UAW Looks to Southern U.S. Plants, Essential for Existence

Having recently entered talks with Volkswagen about unionizing its new plant in Chattanooga, Tennessee, the United Auto Workers believes the American South is a key region for regaining influence in the auto industry, according to Reuters. Although it’s had no success organizing so-called transnational automakers such as Nissan and Hyundai, which have plants in Tennessee, Mississippi, and Alabama, the UAW sees Volkswagen as a foot in the door for winning over the predominantly anti-union workforce of the South.

Director of UAW Region 8 Gary Casteel resonates the belief of UAW President Bob King that winning votes in the South, where most of the nonunion plants are located, is crucial for the union’s future success. Casteel says that Volkswagen is the latest target for the UAW, which began talks with VW employee representatives earlier this week. The German automaker may be more open to the UAW’s proposal, as it has experience dealing with union workers represented by German labor union IG Metall in its home country. In past speeches, King has cited the “German example” as a way to approach his proposed less adversarial relationship with the Detroit Three, as that would include having union representation on the boards of those automakers.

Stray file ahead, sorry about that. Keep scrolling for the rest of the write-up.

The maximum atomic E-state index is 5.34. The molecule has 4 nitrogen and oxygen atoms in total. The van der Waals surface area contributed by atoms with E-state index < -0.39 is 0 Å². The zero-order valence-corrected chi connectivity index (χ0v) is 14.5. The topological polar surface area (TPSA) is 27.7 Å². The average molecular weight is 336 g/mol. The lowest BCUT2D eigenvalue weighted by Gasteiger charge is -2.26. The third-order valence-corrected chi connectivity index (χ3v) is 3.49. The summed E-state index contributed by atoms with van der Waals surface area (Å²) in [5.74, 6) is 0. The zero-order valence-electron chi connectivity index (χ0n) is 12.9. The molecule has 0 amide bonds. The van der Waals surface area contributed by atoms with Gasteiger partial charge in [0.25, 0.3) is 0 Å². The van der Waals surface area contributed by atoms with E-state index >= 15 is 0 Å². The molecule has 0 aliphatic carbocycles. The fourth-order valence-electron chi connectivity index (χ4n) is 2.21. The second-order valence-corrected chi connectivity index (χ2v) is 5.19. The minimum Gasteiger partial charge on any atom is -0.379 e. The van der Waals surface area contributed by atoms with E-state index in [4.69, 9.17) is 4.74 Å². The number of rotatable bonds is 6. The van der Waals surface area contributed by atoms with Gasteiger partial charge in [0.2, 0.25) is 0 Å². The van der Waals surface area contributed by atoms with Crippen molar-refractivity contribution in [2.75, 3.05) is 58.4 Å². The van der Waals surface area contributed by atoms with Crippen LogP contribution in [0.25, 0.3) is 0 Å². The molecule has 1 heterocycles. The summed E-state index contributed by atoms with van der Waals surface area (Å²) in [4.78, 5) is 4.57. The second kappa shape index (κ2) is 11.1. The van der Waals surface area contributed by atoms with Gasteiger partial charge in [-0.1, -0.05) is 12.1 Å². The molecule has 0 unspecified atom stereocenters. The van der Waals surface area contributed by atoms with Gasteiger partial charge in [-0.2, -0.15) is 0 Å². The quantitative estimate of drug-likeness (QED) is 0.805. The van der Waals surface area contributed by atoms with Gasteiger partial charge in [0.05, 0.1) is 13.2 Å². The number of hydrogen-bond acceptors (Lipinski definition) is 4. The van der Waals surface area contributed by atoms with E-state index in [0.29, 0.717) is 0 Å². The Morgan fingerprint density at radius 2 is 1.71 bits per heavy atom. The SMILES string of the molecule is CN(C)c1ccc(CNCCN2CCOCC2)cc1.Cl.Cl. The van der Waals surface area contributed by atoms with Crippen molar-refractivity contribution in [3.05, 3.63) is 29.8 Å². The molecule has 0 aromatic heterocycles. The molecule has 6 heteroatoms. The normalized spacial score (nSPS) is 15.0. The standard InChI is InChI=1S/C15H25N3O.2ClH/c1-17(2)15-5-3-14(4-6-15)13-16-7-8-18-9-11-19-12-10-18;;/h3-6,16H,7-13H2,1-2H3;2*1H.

Harley Shaiken, labor professor at the University of California-Berkley, calls this idea “unprecedented,” as it involves interaction with company executives -- allowing the UAW a chance to make its case to management about the benefits of unionizing. Board representation could be a point that comes up when the union sits down with each of the three major U.S. automakers later this month to negotiate new four-year agreements. But Shaiken sees winning VW and other foreign automakers as a bigger step for the union, suggesting that courting the Detroit Three is not what the UAW should focus on in the grander scheme of things.

“Simply put, if [the UAW] is bargaining for the three Detroit automakers, that is an increasingly smaller share of the pie in the U.S., even if that stabilizes or grows,” Shaiken said.

King himself has said in the past that gaining ground with foreign automakers will be vital to the union’s survival, saying, “If we don’t organize the transnationals, I don’t think there is a long-term future for the UAW.”

After failing to organize every other transplant automakers’ factory workers, including those of Japanese auto giant Toyota, success at VW’s Chatanooga plant would set a precedent for unionizing Southern auto labor -- possibly influencing other factories in the region. Talks between the UAW and Volkswagen remain ongoing.

Source: Reuters

Phil
If VW has learned nothing from the UAW's role in the collapse of GM, and its effect on the other companies of the big 3, then they deserve to see that same effect on their business in the US. If VW doesn't realize why the UAW "failed to organize every other transplant automakers’ factory workers", then they really aren't paying attention.